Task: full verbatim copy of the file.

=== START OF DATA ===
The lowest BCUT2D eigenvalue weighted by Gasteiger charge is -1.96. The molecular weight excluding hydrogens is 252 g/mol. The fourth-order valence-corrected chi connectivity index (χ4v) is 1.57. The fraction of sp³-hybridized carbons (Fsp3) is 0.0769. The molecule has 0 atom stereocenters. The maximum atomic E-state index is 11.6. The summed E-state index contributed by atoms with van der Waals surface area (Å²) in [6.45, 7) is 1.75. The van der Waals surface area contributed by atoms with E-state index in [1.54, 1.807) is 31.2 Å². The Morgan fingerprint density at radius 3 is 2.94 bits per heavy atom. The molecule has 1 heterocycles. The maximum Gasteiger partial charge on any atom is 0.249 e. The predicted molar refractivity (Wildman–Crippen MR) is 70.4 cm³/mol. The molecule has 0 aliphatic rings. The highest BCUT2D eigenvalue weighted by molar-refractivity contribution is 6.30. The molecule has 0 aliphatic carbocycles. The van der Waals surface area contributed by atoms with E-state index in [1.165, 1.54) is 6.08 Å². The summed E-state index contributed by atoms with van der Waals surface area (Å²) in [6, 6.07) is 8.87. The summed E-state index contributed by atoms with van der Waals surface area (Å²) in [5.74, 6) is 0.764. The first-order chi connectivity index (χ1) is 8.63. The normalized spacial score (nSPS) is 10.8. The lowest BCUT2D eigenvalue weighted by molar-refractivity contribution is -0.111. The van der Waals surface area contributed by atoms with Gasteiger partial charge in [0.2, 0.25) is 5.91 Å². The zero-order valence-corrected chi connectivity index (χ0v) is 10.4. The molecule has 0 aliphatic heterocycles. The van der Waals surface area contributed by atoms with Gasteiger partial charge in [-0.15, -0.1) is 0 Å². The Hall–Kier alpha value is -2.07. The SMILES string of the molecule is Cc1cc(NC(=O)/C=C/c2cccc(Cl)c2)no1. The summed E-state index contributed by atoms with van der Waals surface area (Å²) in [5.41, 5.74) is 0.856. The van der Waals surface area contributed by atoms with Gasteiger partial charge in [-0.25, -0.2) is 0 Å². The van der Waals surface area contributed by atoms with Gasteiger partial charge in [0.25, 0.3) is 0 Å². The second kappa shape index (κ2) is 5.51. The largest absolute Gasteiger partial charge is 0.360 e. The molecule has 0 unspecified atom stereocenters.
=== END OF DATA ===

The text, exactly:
The lowest BCUT2D eigenvalue weighted by Gasteiger charge is -1.96. The molecular weight excluding hydrogens is 252 g/mol. The fourth-order valence-corrected chi connectivity index (χ4v) is 1.57. The fraction of sp³-hybridized carbons (Fsp3) is 0.0769. The molecule has 0 atom stereocenters. The maximum atomic E-state index is 11.6. The summed E-state index contributed by atoms with van der Waals surface area (Å²) in [6.45, 7) is 1.75. The van der Waals surface area contributed by atoms with E-state index in [1.54, 1.807) is 31.2 Å². The Morgan fingerprint density at radius 3 is 2.94 bits per heavy atom. The molecule has 1 heterocycles. The maximum Gasteiger partial charge on any atom is 0.249 e. The predicted molar refractivity (Wildman–Crippen MR) is 70.4 cm³/mol. The molecule has 0 aliphatic rings. The highest BCUT2D eigenvalue weighted by molar-refractivity contribution is 6.30. The molecule has 0 aliphatic carbocycles. The van der Waals surface area contributed by atoms with E-state index in [1.165, 1.54) is 6.08 Å². The summed E-state index contributed by atoms with van der Waals surface area (Å²) in [6, 6.07) is 8.87. The summed E-state index contributed by atoms with van der Waals surface area (Å²) in [5.74, 6) is 0.764. The first-order chi connectivity index (χ1) is 8.63. The normalized spacial score (nSPS) is 10.8. The lowest BCUT2D eigenvalue weighted by molar-refractivity contribution is -0.111. The van der Waals surface area contributed by atoms with Gasteiger partial charge in [0.2, 0.25) is 5.91 Å². The zero-order valence-corrected chi connectivity index (χ0v) is 10.4. The molecule has 0 aliphatic heterocycles. The van der Waals surface area contributed by atoms with Gasteiger partial charge in [-0.15, -0.1) is 0 Å². The Hall–Kier alpha value is -2.07. The SMILES string of the molecule is Cc1cc(NC(=O)/C=C/c2cccc(Cl)c2)no1. The summed E-state index contributed by atoms with van der Waals surface area (Å²) in [5.41, 5.74) is 0.856. The van der Waals surface area contributed by atoms with Gasteiger partial charge in [-0.25, -0.2) is 0 Å². The van der Waals surface area contributed by atoms with Gasteiger partial charge in [0.25, 0.3) is 0 Å². The second kappa shape index (κ2) is 5.51. The largest absolute Gasteiger partial charge is 0.360 e. The molecule has 0 unspecified atom stereocenters.